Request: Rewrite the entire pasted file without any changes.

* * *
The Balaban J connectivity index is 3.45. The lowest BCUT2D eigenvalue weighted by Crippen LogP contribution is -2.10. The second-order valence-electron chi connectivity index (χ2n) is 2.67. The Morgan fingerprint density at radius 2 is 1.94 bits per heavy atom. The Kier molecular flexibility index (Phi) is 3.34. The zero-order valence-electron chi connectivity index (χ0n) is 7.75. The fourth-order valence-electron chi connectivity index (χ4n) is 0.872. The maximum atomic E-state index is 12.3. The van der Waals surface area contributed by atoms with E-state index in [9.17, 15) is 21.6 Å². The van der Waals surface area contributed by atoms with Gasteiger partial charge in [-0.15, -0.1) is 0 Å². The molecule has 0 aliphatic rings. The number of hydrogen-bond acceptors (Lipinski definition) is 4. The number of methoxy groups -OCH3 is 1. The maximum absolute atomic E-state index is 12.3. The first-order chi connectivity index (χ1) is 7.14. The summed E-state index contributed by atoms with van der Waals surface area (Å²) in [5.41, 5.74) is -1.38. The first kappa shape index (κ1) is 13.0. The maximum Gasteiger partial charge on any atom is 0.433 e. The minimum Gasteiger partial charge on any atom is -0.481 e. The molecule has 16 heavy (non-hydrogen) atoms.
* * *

The Balaban J connectivity index is 3.45. The lowest BCUT2D eigenvalue weighted by Crippen LogP contribution is -2.10. The second-order valence-electron chi connectivity index (χ2n) is 2.67. The Morgan fingerprint density at radius 2 is 1.94 bits per heavy atom. The Kier molecular flexibility index (Phi) is 3.34. The zero-order valence-electron chi connectivity index (χ0n) is 7.75. The fourth-order valence-electron chi connectivity index (χ4n) is 0.872. The maximum atomic E-state index is 12.3. The van der Waals surface area contributed by atoms with E-state index in [9.17, 15) is 21.6 Å². The van der Waals surface area contributed by atoms with Gasteiger partial charge in [-0.15, -0.1) is 0 Å². The molecule has 0 aliphatic rings. The number of hydrogen-bond acceptors (Lipinski definition) is 4. The number of methoxy groups -OCH3 is 1. The maximum absolute atomic E-state index is 12.3. The first-order chi connectivity index (χ1) is 7.14. The summed E-state index contributed by atoms with van der Waals surface area (Å²) in [5.41, 5.74) is -1.38. The first kappa shape index (κ1) is 13.0. The maximum Gasteiger partial charge on any atom is 0.433 e. The minimum Gasteiger partial charge on any atom is -0.481 e. The molecule has 16 heavy (non-hydrogen) atoms.